The Pueblo West View

Retailer readies for pot’s big day

Owner of two shops prepares for historic moment Wednesday

Hank Borunda’s business background doesn’t read like most.

As a youth he sold pinon nuts on Pueblo street corners. The son of an antique dealer, Borunda spent many a weekend with his father at flea markets, yard, garage and estate sales.

“I was a teenager selling pinon on the corner of Northern (Avenue),” Borunda said. “If you can sell stuff at a flea market, you can sell anywhere.”

Today, at 25, Borunda owns two medical marijuana dispensaries — The Greener Side located at Stem Beach and a newer location in Pueblo West, 749 E. Enterprise Drive.

“I didn’t think college was right for me. I didn’t think it would teach me anything I didn’t already know, and I didn’t want to get into debt,” Borunda said. “My dad has been telling me since I was young ‘Don’t work for anyone.’ ’’

A medical marijuana card carrier and provider since 2008, Borunda opened his dispensary in 2010.

Today, Borunda says his business sees “steady” and “healthy” revenues.

“It still took a long time to make money in this business,” Borunda said, remembering his days as the shop’s sole gardener, laborer, accountant and business manager.

Today, Borunda employs seven regular workers (at harvest time he hires upward of 20 trimmers) and his future plans include adding several greenhouses to both of his locations, one he calls “the Cadillac of greenhouses” and first of its kind in the state.

He’s transformed the Stem Beach location — known for its large rooftop brontosaurus statue — from a “rat infested” house to a clean, stylish and cool operation with graffiti on the interior walls.

The Greener Side West location is swanky, featuring leather couches and televisions.

Like many dispensary owners in the state preparing to transition to the historical retail pot industry, Borunda sees promising growth on the horizon.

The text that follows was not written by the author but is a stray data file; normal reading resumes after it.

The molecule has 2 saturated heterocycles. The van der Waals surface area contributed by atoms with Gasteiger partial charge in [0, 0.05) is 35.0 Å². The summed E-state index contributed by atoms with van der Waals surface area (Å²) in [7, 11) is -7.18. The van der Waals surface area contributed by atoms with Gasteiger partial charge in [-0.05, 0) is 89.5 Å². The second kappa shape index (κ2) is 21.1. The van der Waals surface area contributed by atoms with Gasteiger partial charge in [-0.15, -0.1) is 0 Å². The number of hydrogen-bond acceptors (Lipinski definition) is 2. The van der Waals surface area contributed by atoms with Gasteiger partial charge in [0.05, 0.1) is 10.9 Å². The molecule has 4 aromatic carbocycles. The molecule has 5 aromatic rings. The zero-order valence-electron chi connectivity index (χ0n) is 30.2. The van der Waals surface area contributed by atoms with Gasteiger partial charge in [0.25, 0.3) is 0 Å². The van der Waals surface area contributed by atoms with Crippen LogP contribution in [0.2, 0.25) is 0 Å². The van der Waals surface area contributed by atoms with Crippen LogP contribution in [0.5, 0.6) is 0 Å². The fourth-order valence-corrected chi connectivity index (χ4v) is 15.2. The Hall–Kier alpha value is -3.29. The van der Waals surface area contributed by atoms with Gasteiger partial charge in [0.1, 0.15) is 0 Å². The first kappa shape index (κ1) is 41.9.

He envisions his future business like a vineyard — opening greenhouses to guided tours, product showrooms and possibly a place where customers can sample the goods.

Talk of that plan comes with memories of a trip he took to the 2008 Cannabis Cup in Amsterdam.

“I saw that and I was like, ‘Wow, that needs to happen in the states.’ ’’

But with the possibilities and excitement comes worry. Recreational pot is now legal in Colorado and Washington but it remains illegal under federal law.

“It’s nerve-racking,” he said. “The federal government is kind of an issue, but they’ve made it known they’ll leave you alone, so you just have to do everything right.”

Yet the retail industry poses unknowns.

“I really don’t know how the recreational is going to work,” said Borunda, who also will keep medical marijuana licenses. “Marijuana always has a stigma.

“There’s still a lot of people who don’t believe in it. I do. It truly has a place in the medical field and it does no harm to them.”

Not long after that statement an older couple, new Pueblo County residents by way of California, walk into the shop asking about the state’s new laws. The woman has cerebral palsy.

After they leave, Borunda said: “We have more of that clientele than the younger crowd.”

“We pop seeds every now and then, but you don’t know how it’s going to turn out,” he said. “I’ve taken my share of losses. It’s trial by error.”

Now, time will tell what seeds this new era of marijuana will sow.

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The Pueblo West View